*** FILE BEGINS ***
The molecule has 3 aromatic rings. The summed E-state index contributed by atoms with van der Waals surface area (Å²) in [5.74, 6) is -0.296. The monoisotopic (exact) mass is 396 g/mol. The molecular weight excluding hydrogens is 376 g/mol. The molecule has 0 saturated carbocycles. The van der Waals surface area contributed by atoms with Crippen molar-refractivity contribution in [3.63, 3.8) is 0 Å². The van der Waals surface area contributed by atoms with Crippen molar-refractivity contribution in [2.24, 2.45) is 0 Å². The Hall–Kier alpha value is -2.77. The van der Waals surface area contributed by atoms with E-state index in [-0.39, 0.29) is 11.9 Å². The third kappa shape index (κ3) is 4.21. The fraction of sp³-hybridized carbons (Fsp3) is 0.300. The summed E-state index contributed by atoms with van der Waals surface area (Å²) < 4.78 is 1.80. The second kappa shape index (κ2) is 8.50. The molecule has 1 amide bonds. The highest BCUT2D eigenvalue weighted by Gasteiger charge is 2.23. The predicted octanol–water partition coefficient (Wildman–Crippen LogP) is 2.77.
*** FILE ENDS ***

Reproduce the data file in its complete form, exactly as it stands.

The molecule has 3 aromatic rings. The summed E-state index contributed by atoms with van der Waals surface area (Å²) in [5.74, 6) is -0.296. The monoisotopic (exact) mass is 396 g/mol. The molecular weight excluding hydrogens is 376 g/mol. The molecule has 0 saturated carbocycles. The van der Waals surface area contributed by atoms with Crippen molar-refractivity contribution in [3.63, 3.8) is 0 Å². The van der Waals surface area contributed by atoms with Crippen molar-refractivity contribution in [2.24, 2.45) is 0 Å². The Hall–Kier alpha value is -2.77. The van der Waals surface area contributed by atoms with E-state index in [-0.39, 0.29) is 11.9 Å². The third kappa shape index (κ3) is 4.21. The fraction of sp³-hybridized carbons (Fsp3) is 0.300. The summed E-state index contributed by atoms with van der Waals surface area (Å²) < 4.78 is 1.80. The second kappa shape index (κ2) is 8.50. The molecule has 1 amide bonds. The highest BCUT2D eigenvalue weighted by Gasteiger charge is 2.23. The predicted octanol–water partition coefficient (Wildman–Crippen LogP) is 2.77.